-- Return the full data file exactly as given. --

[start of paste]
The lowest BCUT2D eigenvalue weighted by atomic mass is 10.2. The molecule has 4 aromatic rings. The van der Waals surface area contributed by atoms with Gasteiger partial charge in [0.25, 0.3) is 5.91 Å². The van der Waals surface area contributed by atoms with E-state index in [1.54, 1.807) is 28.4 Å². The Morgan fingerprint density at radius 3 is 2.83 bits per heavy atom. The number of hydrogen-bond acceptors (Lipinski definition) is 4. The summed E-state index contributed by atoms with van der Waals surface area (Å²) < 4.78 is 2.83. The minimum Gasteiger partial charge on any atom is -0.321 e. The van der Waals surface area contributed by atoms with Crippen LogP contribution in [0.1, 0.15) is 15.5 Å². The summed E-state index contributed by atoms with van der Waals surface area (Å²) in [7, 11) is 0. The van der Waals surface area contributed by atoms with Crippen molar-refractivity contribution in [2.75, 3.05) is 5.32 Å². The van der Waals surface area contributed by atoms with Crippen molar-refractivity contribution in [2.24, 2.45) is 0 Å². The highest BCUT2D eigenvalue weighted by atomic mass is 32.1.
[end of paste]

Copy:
The lowest BCUT2D eigenvalue weighted by atomic mass is 10.2. The molecule has 4 aromatic rings. The van der Waals surface area contributed by atoms with Gasteiger partial charge in [0.25, 0.3) is 5.91 Å². The van der Waals surface area contributed by atoms with E-state index in [1.54, 1.807) is 28.4 Å². The Morgan fingerprint density at radius 3 is 2.83 bits per heavy atom. The number of hydrogen-bond acceptors (Lipinski definition) is 4. The summed E-state index contributed by atoms with van der Waals surface area (Å²) < 4.78 is 2.83. The minimum Gasteiger partial charge on any atom is -0.321 e. The van der Waals surface area contributed by atoms with Crippen LogP contribution in [0.1, 0.15) is 15.5 Å². The summed E-state index contributed by atoms with van der Waals surface area (Å²) in [7, 11) is 0. The van der Waals surface area contributed by atoms with Crippen molar-refractivity contribution in [2.75, 3.05) is 5.32 Å². The van der Waals surface area contributed by atoms with Crippen molar-refractivity contribution in [2.24, 2.45) is 0 Å². The highest BCUT2D eigenvalue weighted by atomic mass is 32.1.